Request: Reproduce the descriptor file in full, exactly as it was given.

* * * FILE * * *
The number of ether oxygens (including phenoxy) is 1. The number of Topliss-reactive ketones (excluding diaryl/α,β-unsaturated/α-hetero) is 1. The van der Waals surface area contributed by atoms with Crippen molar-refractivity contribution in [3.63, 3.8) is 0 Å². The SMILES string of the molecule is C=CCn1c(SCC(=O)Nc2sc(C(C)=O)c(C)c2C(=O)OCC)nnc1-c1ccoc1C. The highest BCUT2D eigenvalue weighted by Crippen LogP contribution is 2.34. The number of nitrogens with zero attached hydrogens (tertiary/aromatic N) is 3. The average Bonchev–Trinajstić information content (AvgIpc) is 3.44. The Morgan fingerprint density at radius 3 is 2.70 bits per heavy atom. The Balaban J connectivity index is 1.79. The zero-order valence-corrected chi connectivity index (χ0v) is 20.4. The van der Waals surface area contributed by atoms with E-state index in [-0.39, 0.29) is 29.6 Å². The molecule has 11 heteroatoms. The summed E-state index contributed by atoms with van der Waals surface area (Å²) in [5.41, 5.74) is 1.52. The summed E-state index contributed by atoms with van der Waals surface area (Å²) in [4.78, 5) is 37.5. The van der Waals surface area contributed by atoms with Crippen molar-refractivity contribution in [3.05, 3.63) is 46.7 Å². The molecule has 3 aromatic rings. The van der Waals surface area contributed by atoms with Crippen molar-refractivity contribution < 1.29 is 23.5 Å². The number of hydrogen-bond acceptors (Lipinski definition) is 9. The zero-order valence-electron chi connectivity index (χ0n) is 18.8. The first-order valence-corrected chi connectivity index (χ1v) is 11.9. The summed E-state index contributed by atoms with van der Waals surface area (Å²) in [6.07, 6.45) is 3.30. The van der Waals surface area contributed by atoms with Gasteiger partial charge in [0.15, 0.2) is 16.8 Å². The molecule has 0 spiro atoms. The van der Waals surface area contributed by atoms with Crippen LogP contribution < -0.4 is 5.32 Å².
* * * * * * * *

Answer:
The number of ether oxygens (including phenoxy) is 1. The number of Topliss-reactive ketones (excluding diaryl/α,β-unsaturated/α-hetero) is 1. The van der Waals surface area contributed by atoms with Crippen molar-refractivity contribution in [3.63, 3.8) is 0 Å². The SMILES string of the molecule is C=CCn1c(SCC(=O)Nc2sc(C(C)=O)c(C)c2C(=O)OCC)nnc1-c1ccoc1C. The highest BCUT2D eigenvalue weighted by Crippen LogP contribution is 2.34. The number of nitrogens with zero attached hydrogens (tertiary/aromatic N) is 3. The average Bonchev–Trinajstić information content (AvgIpc) is 3.44. The Morgan fingerprint density at radius 3 is 2.70 bits per heavy atom. The Balaban J connectivity index is 1.79. The zero-order valence-corrected chi connectivity index (χ0v) is 20.4. The van der Waals surface area contributed by atoms with E-state index in [-0.39, 0.29) is 29.6 Å². The molecule has 11 heteroatoms. The summed E-state index contributed by atoms with van der Waals surface area (Å²) in [5.41, 5.74) is 1.52. The summed E-state index contributed by atoms with van der Waals surface area (Å²) in [4.78, 5) is 37.5. The van der Waals surface area contributed by atoms with Crippen molar-refractivity contribution in [3.05, 3.63) is 46.7 Å². The molecule has 3 aromatic rings. The van der Waals surface area contributed by atoms with Crippen molar-refractivity contribution < 1.29 is 23.5 Å². The number of hydrogen-bond acceptors (Lipinski definition) is 9. The zero-order valence-electron chi connectivity index (χ0n) is 18.8. The first-order valence-corrected chi connectivity index (χ1v) is 11.9. The summed E-state index contributed by atoms with van der Waals surface area (Å²) in [6.07, 6.45) is 3.30. The van der Waals surface area contributed by atoms with Gasteiger partial charge in [0.15, 0.2) is 16.8 Å². The molecule has 0 spiro atoms. The van der Waals surface area contributed by atoms with Crippen LogP contribution < -0.4 is 5.32 Å².